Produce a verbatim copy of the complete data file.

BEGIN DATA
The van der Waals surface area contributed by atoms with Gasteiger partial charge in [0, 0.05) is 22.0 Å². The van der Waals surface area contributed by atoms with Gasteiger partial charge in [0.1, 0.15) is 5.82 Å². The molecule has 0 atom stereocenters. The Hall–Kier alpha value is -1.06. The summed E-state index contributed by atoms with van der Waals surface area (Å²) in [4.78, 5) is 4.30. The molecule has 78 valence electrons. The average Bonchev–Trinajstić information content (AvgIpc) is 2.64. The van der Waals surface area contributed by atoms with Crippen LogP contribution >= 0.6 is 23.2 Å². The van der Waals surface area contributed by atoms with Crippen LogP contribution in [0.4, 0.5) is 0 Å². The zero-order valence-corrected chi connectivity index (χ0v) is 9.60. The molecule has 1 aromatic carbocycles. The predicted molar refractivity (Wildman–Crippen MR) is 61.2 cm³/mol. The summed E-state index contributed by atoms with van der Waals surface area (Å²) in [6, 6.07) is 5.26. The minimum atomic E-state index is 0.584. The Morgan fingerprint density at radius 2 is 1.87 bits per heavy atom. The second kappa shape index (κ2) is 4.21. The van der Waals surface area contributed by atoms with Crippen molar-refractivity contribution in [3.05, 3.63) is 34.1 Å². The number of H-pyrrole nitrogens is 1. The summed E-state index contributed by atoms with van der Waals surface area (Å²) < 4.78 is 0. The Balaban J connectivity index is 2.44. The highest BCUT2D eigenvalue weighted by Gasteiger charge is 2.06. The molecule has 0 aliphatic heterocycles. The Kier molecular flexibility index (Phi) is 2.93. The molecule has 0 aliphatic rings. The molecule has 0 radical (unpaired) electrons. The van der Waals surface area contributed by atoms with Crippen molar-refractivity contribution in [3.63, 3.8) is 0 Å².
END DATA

The van der Waals surface area contributed by atoms with Gasteiger partial charge in [0, 0.05) is 22.0 Å². The van der Waals surface area contributed by atoms with Gasteiger partial charge in [0.1, 0.15) is 5.82 Å². The molecule has 0 atom stereocenters. The Hall–Kier alpha value is -1.06. The summed E-state index contributed by atoms with van der Waals surface area (Å²) in [4.78, 5) is 4.30. The molecule has 78 valence electrons. The average Bonchev–Trinajstić information content (AvgIpc) is 2.64. The van der Waals surface area contributed by atoms with Crippen LogP contribution >= 0.6 is 23.2 Å². The van der Waals surface area contributed by atoms with Crippen LogP contribution in [0.4, 0.5) is 0 Å². The zero-order valence-corrected chi connectivity index (χ0v) is 9.60. The molecule has 1 aromatic carbocycles. The predicted molar refractivity (Wildman–Crippen MR) is 61.2 cm³/mol. The summed E-state index contributed by atoms with van der Waals surface area (Å²) in [6, 6.07) is 5.26. The minimum atomic E-state index is 0.584. The Morgan fingerprint density at radius 2 is 1.87 bits per heavy atom. The second kappa shape index (κ2) is 4.21. The van der Waals surface area contributed by atoms with Crippen molar-refractivity contribution in [3.05, 3.63) is 34.1 Å². The number of H-pyrrole nitrogens is 1. The summed E-state index contributed by atoms with van der Waals surface area (Å²) < 4.78 is 0. The Balaban J connectivity index is 2.44. The highest BCUT2D eigenvalue weighted by Gasteiger charge is 2.06. The molecule has 0 aliphatic heterocycles. The Kier molecular flexibility index (Phi) is 2.93. The molecule has 0 aliphatic rings. The molecule has 0 radical (unpaired) electrons. The van der Waals surface area contributed by atoms with Crippen molar-refractivity contribution in [3.63, 3.8) is 0 Å².